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    I have heard of this for many, many years. I remember when the piper for my reenactment group switched to IIRC a Gore-Tex bag, back when that material was brand new on the market, in the hopes that it would be a less hospitable place for the fungi and mold to live in. Its memorable to me as I had only a year or two after got my first GT parka issued to my by the Army. Was 1994 or 95.

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    I have a Gore-Tex with a moisture tube.

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    That story is rubbish IMHO.

    Every few years some journalist makes a splash with a non-story like that. Seems that the General Public likes hearing strange bagpipe stories.

    I've been playing over 40 years. I've been around pipers that whole time, dozens, hundreds of them, many have been playing longer than me.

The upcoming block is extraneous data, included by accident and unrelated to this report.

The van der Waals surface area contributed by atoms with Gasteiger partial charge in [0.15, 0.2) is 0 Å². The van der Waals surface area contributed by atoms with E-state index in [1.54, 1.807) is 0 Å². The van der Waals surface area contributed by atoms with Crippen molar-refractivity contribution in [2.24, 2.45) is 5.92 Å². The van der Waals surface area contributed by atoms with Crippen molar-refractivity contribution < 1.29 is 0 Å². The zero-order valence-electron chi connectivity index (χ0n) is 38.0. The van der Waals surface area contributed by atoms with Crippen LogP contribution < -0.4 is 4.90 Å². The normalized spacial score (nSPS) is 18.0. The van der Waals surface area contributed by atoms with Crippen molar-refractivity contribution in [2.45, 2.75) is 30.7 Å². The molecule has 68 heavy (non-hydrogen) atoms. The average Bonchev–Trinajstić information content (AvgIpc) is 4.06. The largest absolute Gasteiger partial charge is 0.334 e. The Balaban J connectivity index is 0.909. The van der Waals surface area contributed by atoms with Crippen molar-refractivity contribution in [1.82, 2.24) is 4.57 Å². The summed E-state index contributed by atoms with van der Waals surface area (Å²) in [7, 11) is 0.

Pipers can have shoulder issues, rotator cuff issues. They can have repetitive motion issues.

    Lung problems from playing the pipes? Never heard of it.

    The story cites ONE case. Evidently the guy didn't know how to operate bagpipes, how to maintain them.

    Pipers who know what they're doing season the bag. The seasoning keeps anything from growing. (I'm talking the traditional sheepskin bag. I have both of my pipes on sheepskin bags.)

    Many pipers use Gore-Tex bags. I played one for a couple years. It stayed dry and clean inside, the same as a Gore-Tex jacket.

    Perhaps this poor fellow used improper seasoning. Perhaps he made the seasoning himself, and didn't use the right ingredients. Maybe he never seasoned the bag and it was rotting. The story doesn't say.